The blastocyst is known to secrete various factors during early embryogenesis in addition to CG, which influences endometrial receptivity. For example, the chemokine CXCL12, secreted from the blastocyst, has been shown to promote crosstalk between trophoblast cells and decidua during early pregnancy (Zhou et al., 2008). Furthermore the receptor for CXCL12, CXCR4 is regulated in the endometrium by embryonic signals (Sherwin et al., 2007). However, its regulation in the human endometrium during early pregnancy remains to be fully described.
Since ablation of PTGER2 expression in the mouse results in implantation failure and since PGE2 has been shown recently to regulate CXCR4 expression in hematopoietic stem cells (Hoggatt et al., 2009) and stromal cells (Katoh et al., 2010), we examined the expression of PTGER2 and expression and localization of CXCR4 in the human endometrium across the menstrual cycle and in first trimester human decidua. We found that CXCR4 was elevated in the epithelial and stromal compartments during the mid-secretory phase of the menstrual cycle. This is an agreement with previous observations for up-regulation of this chemokine receptor during the receptive phase of the menstrual cycle, where its expression is regulated endogenously by estradiol and progesterone (Dominguez et al., 2003).
We found that CXCR4 expression was coincident with PTGER2 expression in endometrial tissues in the mid-secretory phase of the cycle, and was further elevated in the decidua of early pregnancy. The spacio-temporal pattern of expression and localization of CXCR4 to epithelial cells and stromal cells in the endometrium was similar to that of PTGER2, reported in our previous study (Milne et al., 2001), suggesting a potential crosstalk between these two receptors.
In an in vitro model, blastocyst apposition can polarize CXCR4 expression in cultured endometrial epithelial cells (Dominguez et al., 2003). These findings, together with data from the baboon, showing that CG induces CXCR4 expression in the endometrium (Sherwin et al., 2007), and co-culture studies showing elevated CXCR4 expression in human decidualized stromal cells in response to conditioned medium from trophoblasts (Hess et al., 2007) suggest that embryonic signals in primates can induce, polarize and maintain expression of CXCR4 in the endometrial epithelium to ensure successful implantation. Indeed, women who exhibit recurrent implantation failure have lower levels of CXCR4 compared with fertile women, despite having normal levels of estradiol and progesterone (Tapia et al., 2008). These findings indicate that hormonal regulation alone may not be sufficient to regulate CXCR4 expression for successful implantation.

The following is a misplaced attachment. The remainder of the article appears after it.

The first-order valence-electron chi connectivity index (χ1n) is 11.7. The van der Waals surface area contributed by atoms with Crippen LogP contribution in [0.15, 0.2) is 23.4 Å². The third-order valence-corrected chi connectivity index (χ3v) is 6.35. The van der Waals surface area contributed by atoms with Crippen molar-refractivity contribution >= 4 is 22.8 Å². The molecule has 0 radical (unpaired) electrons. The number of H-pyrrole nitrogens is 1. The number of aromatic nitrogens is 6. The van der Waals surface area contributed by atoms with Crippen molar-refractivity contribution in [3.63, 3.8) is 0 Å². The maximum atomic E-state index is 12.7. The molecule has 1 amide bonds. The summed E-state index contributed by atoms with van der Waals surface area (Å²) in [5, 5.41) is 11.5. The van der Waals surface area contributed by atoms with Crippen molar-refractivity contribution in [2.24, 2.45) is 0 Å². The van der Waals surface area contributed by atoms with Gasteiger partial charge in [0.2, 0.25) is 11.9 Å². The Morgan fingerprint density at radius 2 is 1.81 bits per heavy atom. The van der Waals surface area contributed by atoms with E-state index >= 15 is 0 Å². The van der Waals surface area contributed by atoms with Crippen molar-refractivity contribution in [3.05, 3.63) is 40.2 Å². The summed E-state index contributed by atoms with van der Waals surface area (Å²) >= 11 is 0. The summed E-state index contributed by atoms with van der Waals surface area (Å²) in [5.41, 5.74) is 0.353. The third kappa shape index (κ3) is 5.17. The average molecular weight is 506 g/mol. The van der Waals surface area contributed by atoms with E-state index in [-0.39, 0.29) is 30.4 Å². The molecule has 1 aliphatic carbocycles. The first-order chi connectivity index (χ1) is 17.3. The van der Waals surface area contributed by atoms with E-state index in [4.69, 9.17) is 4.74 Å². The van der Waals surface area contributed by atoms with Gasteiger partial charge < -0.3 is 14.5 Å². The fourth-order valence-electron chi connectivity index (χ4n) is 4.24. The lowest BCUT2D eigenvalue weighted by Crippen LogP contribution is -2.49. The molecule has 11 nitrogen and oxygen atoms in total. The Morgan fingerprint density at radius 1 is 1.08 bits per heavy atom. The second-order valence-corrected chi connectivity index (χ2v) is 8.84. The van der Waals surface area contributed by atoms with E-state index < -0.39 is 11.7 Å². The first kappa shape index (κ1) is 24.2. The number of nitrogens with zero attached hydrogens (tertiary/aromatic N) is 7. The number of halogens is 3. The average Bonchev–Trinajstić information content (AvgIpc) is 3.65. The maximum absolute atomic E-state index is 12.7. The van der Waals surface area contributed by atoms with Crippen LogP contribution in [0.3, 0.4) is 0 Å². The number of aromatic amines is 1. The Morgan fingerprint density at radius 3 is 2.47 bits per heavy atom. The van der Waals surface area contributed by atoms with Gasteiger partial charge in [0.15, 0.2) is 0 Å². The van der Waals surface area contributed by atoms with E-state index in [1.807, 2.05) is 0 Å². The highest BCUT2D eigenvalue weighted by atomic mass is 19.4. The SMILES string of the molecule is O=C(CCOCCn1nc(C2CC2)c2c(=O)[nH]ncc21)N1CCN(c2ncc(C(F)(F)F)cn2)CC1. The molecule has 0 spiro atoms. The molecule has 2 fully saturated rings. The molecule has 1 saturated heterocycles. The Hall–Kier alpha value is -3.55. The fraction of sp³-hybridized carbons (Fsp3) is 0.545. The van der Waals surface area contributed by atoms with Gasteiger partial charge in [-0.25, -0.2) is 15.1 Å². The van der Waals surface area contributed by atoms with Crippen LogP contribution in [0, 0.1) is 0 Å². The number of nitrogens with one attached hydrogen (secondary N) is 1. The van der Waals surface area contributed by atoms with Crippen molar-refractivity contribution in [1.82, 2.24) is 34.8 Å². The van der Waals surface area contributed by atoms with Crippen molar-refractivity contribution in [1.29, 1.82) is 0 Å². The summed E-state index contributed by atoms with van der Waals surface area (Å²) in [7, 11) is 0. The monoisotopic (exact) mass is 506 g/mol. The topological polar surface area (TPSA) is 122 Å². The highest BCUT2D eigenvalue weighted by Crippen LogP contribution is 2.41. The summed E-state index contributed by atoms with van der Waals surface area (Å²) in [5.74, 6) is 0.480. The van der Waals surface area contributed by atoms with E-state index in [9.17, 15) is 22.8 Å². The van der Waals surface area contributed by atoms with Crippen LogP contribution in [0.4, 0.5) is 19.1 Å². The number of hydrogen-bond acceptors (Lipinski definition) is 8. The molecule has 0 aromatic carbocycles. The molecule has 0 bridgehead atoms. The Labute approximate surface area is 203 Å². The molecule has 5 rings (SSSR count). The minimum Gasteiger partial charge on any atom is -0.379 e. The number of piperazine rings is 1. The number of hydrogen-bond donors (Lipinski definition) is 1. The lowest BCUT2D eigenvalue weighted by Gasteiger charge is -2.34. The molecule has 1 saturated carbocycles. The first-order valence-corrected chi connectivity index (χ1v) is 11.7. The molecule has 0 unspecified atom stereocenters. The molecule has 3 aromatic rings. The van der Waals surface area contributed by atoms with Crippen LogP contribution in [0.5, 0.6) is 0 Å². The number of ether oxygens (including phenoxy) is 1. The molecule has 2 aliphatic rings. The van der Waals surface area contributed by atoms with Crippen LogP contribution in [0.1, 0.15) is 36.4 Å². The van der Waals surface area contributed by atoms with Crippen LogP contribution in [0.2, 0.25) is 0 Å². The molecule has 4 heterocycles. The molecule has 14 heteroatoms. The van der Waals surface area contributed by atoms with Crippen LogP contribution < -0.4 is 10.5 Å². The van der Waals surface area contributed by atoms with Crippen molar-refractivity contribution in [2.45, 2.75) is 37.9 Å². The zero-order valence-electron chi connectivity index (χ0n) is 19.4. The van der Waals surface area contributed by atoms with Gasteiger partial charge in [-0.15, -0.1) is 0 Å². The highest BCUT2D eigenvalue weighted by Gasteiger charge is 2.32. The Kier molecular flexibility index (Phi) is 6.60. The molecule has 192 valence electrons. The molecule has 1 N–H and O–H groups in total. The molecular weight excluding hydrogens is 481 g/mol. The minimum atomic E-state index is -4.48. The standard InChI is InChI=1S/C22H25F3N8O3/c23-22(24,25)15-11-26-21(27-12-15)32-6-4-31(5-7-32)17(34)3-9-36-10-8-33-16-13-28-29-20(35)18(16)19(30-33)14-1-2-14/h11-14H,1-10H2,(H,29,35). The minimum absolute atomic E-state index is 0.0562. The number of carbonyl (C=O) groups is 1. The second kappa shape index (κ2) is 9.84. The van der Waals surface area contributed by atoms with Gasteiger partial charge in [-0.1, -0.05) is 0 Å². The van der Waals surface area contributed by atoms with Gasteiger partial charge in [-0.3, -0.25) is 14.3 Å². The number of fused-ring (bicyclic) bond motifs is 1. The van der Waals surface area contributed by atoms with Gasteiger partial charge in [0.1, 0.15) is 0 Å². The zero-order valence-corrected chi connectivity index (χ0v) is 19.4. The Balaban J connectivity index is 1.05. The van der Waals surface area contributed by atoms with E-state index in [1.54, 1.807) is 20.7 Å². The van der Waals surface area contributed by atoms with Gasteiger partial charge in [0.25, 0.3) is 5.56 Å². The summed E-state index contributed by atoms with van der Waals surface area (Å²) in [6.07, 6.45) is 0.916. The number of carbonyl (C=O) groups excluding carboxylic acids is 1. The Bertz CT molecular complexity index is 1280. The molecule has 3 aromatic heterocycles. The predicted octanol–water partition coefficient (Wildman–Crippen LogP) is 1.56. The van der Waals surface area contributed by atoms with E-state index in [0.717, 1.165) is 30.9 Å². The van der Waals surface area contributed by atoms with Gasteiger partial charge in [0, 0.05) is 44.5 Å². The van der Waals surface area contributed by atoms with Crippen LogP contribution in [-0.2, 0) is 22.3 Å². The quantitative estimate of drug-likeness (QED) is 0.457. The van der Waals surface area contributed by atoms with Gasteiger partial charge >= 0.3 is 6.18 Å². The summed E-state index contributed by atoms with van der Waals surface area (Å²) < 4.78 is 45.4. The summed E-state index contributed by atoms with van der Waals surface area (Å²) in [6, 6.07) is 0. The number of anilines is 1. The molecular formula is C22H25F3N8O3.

We therefore investigated the regulation of CXCR4 in the decidua of early pregnancy in response to the embryonic signal CG. We found that CG induces expression of PTGS2 and PTGER2 and release of PGE2 in first trimester decidua explants. These observations are similar to those of Zhou et al. (1999) and Banerjee et al. (2009) who have shown that CG can increase the expression of PTGS2 and PGE synthase in endometrial epithelial cells. Once biosynthesized and released, PGE2 via PTGER2 induces the expression of CXCR4, since treatment of human first trimester decidua tissue explants with CG and the specific PTGER2 antagonist, AH6809, abrogated the induction of CXCR4.